Mark Bacon—Main Event Sports DC
The use of the term “death penalty” to describe the most extreme of NCAA sanctions always has seemed needlessly hyperbolic — and also hopelessly inaccurate.
The only Division I program ever to be presented that punishment was SMU football, back in the 1980s. The other weekend, the Mustangs lost a conference game by 28 points to undefeated UCF. So, of course, the headline on that game, and every one of the 345 SMU has played since 1989, should have read: “BACK FROM THE DEAD!!!”
It’s not like we’ve had so many resurrections in this world that we’d become blase about one happening in sports.
A ban from competition is not a death penalty. SMU has shown us, however, that a program is never the same after it’s applied — even if it still has a functioning heartbeat. In that sense, it’s more like a maiming.
This is why we Louisville fans are struck with fear, having been apprised of the testimony in a New York federal court that indicated then-Cardinals assistant coach Kenny Johnson made a direct payment to the parent of a then-Cardinals freshman player, Brian Bowen.
Adding this to the published transcript of recorded conversations of another Cardinals assistant discussing various recruiting misdeeds — and all this occurring after the NCAA had sanctioned U of L over the Breaking Cardinal Rules scandal — underscores that multiple high-level violations in a short period makes a program eligible for a ban of one or more seasons.
Taking away Cardinals basketball for a year or more certainly would send a message to other potential offenders that repeated issues could lead to this degree of consequence. After three decades in which the “death penalty” has not been applied, its effectiveness as a deterrent is obviously diminished. The men who are alleged to have broken rules on behalf of Louisville basketball supposedly waited fewer than three months before they were back in action.
There’s no way the NCAA could or should take this action, though. The circumstances are much different now than when SMU went down. For starters, there’s almost no one left at Louisville to “execute.” Louisville has a new president, a new athletic director, a new head basketball coach, new assistant coaches and mostly new players. The scope of these two cases was spread over much of this decade, during which Chris Mack was head coach of the Xavier Musketeers and new AD Vince Tyra was operating partner at Southfield Capital, a private equity firm. They are in place now ostensibly to clean up the mess that became of the department and basketball program.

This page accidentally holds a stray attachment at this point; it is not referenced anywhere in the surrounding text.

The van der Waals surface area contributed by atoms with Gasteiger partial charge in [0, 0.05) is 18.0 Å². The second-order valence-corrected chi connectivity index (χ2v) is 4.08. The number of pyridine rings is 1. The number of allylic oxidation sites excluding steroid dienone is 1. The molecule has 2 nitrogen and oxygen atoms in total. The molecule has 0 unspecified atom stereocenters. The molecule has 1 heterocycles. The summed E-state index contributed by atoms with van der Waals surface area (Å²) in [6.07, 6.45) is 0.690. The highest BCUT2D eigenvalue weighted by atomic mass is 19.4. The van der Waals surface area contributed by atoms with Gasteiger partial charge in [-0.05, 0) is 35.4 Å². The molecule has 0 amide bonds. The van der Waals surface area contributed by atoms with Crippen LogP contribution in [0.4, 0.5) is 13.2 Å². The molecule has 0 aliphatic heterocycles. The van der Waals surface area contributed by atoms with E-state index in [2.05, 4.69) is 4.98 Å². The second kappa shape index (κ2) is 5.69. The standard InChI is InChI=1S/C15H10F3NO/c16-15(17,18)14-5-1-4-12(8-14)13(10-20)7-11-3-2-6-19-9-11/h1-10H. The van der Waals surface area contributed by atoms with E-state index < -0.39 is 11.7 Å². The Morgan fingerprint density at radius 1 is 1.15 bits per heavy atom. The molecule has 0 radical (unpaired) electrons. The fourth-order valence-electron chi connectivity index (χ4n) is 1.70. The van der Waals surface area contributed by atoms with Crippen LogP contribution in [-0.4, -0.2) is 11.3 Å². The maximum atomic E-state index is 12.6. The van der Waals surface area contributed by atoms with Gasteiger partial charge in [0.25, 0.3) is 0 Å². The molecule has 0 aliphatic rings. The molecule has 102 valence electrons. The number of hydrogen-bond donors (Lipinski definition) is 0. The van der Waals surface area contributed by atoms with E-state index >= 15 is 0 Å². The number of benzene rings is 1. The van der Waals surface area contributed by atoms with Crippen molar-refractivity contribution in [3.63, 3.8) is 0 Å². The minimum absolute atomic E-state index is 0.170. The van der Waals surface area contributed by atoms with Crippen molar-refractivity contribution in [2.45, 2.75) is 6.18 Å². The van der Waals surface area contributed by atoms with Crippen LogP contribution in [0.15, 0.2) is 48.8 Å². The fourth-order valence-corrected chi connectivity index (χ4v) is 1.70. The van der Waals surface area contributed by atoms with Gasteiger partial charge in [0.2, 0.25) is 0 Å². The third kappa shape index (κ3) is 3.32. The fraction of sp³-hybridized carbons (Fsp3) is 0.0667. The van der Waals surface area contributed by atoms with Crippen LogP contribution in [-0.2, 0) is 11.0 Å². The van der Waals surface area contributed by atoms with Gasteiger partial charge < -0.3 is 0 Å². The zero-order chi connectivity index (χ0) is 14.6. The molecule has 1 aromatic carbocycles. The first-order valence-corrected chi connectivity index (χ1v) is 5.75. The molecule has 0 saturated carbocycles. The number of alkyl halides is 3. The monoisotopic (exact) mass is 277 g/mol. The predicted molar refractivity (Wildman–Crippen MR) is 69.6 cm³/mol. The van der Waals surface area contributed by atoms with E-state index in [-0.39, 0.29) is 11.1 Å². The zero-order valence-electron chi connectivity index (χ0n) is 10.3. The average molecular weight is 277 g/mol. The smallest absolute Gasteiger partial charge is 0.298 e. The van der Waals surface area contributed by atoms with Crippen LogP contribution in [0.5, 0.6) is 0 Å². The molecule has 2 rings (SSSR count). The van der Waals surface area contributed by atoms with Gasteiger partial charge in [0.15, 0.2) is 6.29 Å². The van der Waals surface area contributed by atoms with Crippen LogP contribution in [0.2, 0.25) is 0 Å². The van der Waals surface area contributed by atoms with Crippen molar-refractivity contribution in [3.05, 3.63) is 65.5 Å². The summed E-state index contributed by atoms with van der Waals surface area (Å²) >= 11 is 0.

If there is no basketball program, well, that would be more difficult to manage.
The NCAA also would need to be careful about engendering another legal fight were it to assess another season-long or multi-season ban. Not only does defending against lawsuits cost money, as we learned this week in the case of former Southern California football assistant Todd McNair, losing can undermine the organization’s authority.
A Los Angeles County judge ruled last week that the NCAA’s “show-cause” penalty against McNair violated California law, declaring it represented an “unlawful restraint” that hindered him from gaining employment in college coaching.
The assessment of the death penalty has the potential to interfere with many businesses related to college athletics, directly and tangentially, and it is likely the NCAA would have to defend itself against multiple cases were it to order Louisville to cease fielding a men’s basketball team for a year or more. There are broadcasts contracts in which U of L is engaged, and there may be deals arranged for outside tournaments and events. There is the commitment to play home games at the city’s KFC Yum! Center, an arena that already has fiscal issues even with roughly 20 dates a year from its primary tenant.
The NCAA has enough trouble to manage without inviting this upon itself.
If Louisville basketball ultimately is found to have committed more rules violations — and remember, such a ruling is likely to be years down the road as the NCAA awaits the all-clear from the Justice Department to run its own investigations — there will be remedies available to the NCAA that are less extreme.
The NCAA death penalty is dead. And never should rise again.